echnology has radically changed the way that most people manage their finances. Not only have developments in technology meant that we can manage our financial affairs from our smartphones, but they have also provided us with new ways of saving, spending, and investing our money.
The P2P lending sector’s strong performance has been seen as indicative of the consumer’s preference for more decentralized and personal financial management. However, the industry has recently experienced a dramatic slowdown.
How Does P2P Lending Work?
Peer to peer lending is a relatively new form of lending that first appeared on the market about 15 years ago. Since then, the sector has experienced some impressive sustained growth and has offered borrowers some of the most competitive rates available outside of the traditional bank lending models.
In theory, P2P lending is a more ‘democratic’ form of lending. With a P2P loan, borrowers and lenders are connected directly through online platforms. There are now a variety of P2P lenders operating across industries, providing more choice and diversity to those seeking personal or business loans.
If you’d like to find out more about how these platforms work and who some of the biggest lenders are, Crediful has a great article about it. Borrowing through a P2P platform can take longer for a borrower, but the available rates tend to be much more competitive than they would be when borrowing through a bank.
A Sharp Slowdown
But in spite of all the advantages that P2P offers, the industry seems to have hit a speedbump in the road. According to the specialist industry website altfi.com, the P2P lending market has experienced a decline, not just in the US, but around the globe. After two years of very strong growth, demand for P2P loans has decreased and the total amount borrowed has sunk by 20%.
Going Beneath the Surface
P2P lending is heavily focused on consumer lending, although this doesn’t account for the entire sector. While property lending is also important, the lion’s share of P2P borrowing is done by consumers looking for personal financing. While consumer borrowing through P2P lending has continued to grow, the rate of growth has slowed notably in the last couple of years. This can be explained in part due to consumers generally tightening their belts in the US and Europe, but this is only part of the story.
Property lending has taken a similar hit when compared to last year, although it is somewhat easier to identify the factors at play here. The residential housing market has been experiencing its own slowdown, so it is inevitable that borrowing and lending in this sector would fall.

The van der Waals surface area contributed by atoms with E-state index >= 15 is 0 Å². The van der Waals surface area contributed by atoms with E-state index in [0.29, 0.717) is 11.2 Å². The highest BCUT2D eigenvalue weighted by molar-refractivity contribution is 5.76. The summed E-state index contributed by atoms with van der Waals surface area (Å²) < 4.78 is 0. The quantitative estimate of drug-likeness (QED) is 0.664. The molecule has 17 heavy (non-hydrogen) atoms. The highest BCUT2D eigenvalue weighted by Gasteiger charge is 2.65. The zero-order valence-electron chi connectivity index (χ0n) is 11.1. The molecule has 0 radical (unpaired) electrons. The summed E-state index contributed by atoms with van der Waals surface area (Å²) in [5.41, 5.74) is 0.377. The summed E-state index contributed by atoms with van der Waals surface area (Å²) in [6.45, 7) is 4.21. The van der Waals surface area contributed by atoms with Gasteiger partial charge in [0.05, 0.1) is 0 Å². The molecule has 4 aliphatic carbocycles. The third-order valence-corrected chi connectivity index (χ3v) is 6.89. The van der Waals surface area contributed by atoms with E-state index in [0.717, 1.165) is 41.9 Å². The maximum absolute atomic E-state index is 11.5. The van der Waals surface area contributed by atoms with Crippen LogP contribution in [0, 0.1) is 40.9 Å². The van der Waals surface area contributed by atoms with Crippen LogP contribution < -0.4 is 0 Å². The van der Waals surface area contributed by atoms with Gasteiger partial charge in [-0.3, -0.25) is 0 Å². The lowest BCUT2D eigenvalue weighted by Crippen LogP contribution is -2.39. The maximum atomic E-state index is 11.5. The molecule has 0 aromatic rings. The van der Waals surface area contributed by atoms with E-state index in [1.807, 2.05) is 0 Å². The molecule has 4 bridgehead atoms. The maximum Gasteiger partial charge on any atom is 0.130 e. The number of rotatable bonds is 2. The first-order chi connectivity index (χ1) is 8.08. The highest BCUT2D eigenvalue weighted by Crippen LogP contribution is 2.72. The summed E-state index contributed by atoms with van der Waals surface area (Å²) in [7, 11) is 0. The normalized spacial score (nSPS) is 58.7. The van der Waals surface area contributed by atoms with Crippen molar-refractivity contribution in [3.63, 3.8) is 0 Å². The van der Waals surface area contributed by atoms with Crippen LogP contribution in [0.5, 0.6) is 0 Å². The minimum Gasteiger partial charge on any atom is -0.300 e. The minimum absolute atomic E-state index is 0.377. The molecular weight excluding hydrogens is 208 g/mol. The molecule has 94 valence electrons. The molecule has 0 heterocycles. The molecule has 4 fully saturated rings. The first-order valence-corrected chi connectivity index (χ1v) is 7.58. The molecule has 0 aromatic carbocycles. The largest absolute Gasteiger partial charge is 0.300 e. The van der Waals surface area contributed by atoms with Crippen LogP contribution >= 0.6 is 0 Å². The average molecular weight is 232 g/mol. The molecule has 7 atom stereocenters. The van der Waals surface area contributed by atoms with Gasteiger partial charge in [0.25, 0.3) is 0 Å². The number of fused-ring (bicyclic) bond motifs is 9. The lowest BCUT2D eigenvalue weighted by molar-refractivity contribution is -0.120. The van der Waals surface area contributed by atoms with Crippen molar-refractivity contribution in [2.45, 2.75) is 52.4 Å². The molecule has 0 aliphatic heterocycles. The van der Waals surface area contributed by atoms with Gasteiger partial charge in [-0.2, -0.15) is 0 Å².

P2P loans to businesses, almost all of them SMEs, are less common than other types of P2P lending but are still an important part of the industry. One of the most important players in this sector of the industry, Funding Circle, has experienced such a dramatic slowdown in its lending rates that its share price has tumbled to historic lows. The SME fund is now being wound down on the back of a number of unanticipated defaults. This is just one lender but their situation is emblematic of wider industry problems.
There’s Still Hope
While there is lots of cause for concern at the moment, there is no reason to give up on the industry entirely. Many investors are still enjoying returns of between 4% and 5% on their investments on the biggest P2P lending platforms. The platforms that are focused on consumer lending are the safest bet and are the ones that seem to be performing the strongest. Many lenders have started tightening up their lending rules to protect themselves from defaults in response to the Funding Circle situation.
There is also a suggestion from some corners of the industry that the slowdown on paper is actually a reflection of the fact that the industry is being more cautious and selective about who they lend to.
In today’s world, the traditional financial system is starting to look outdated in a number of ways, not least of all because it continues to primarily serve the interests of a select few elites. Removing these institutions from the equation and enabling borrowers and lenders to connect to one another directly opens up the financial system and makes it more accessible to more people. P2P lending is unlikely to go away anytime soon, it’s hard to look at all the other developments in financial technology and not see P2P lending as one of its brightest stars.